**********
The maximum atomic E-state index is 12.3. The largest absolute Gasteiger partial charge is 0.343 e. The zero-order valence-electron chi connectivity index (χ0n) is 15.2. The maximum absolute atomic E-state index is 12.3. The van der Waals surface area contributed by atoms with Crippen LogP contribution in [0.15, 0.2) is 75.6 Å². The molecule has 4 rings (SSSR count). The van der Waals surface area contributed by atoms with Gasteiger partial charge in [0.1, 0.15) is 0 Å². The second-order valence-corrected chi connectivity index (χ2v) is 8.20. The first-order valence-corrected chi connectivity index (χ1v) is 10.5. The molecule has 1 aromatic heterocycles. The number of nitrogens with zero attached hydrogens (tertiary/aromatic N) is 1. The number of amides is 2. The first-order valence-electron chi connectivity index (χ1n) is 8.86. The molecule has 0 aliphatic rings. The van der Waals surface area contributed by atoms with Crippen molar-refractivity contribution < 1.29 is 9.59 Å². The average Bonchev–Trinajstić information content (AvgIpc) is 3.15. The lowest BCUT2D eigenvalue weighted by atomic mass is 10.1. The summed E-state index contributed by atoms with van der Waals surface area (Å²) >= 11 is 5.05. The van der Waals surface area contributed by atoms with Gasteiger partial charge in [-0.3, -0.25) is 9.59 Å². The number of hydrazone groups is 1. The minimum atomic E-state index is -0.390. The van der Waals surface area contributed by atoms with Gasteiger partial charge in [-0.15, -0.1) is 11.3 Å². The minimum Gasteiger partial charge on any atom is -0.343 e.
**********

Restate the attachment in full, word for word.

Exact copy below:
The maximum atomic E-state index is 12.3. The largest absolute Gasteiger partial charge is 0.343 e. The zero-order valence-electron chi connectivity index (χ0n) is 15.2. The maximum absolute atomic E-state index is 12.3. The van der Waals surface area contributed by atoms with Crippen LogP contribution in [0.15, 0.2) is 75.6 Å². The molecule has 4 rings (SSSR count). The van der Waals surface area contributed by atoms with Gasteiger partial charge in [0.1, 0.15) is 0 Å². The second-order valence-corrected chi connectivity index (χ2v) is 8.20. The first-order valence-corrected chi connectivity index (χ1v) is 10.5. The molecule has 1 aromatic heterocycles. The number of nitrogens with zero attached hydrogens (tertiary/aromatic N) is 1. The number of amides is 2. The first-order valence-electron chi connectivity index (χ1n) is 8.86. The molecule has 0 aliphatic rings. The van der Waals surface area contributed by atoms with Crippen molar-refractivity contribution < 1.29 is 9.59 Å². The average Bonchev–Trinajstić information content (AvgIpc) is 3.15. The lowest BCUT2D eigenvalue weighted by atomic mass is 10.1. The summed E-state index contributed by atoms with van der Waals surface area (Å²) >= 11 is 5.05. The van der Waals surface area contributed by atoms with Gasteiger partial charge in [-0.3, -0.25) is 9.59 Å². The number of hydrazone groups is 1. The minimum atomic E-state index is -0.390. The van der Waals surface area contributed by atoms with Gasteiger partial charge in [-0.15, -0.1) is 11.3 Å². The minimum Gasteiger partial charge on any atom is -0.343 e.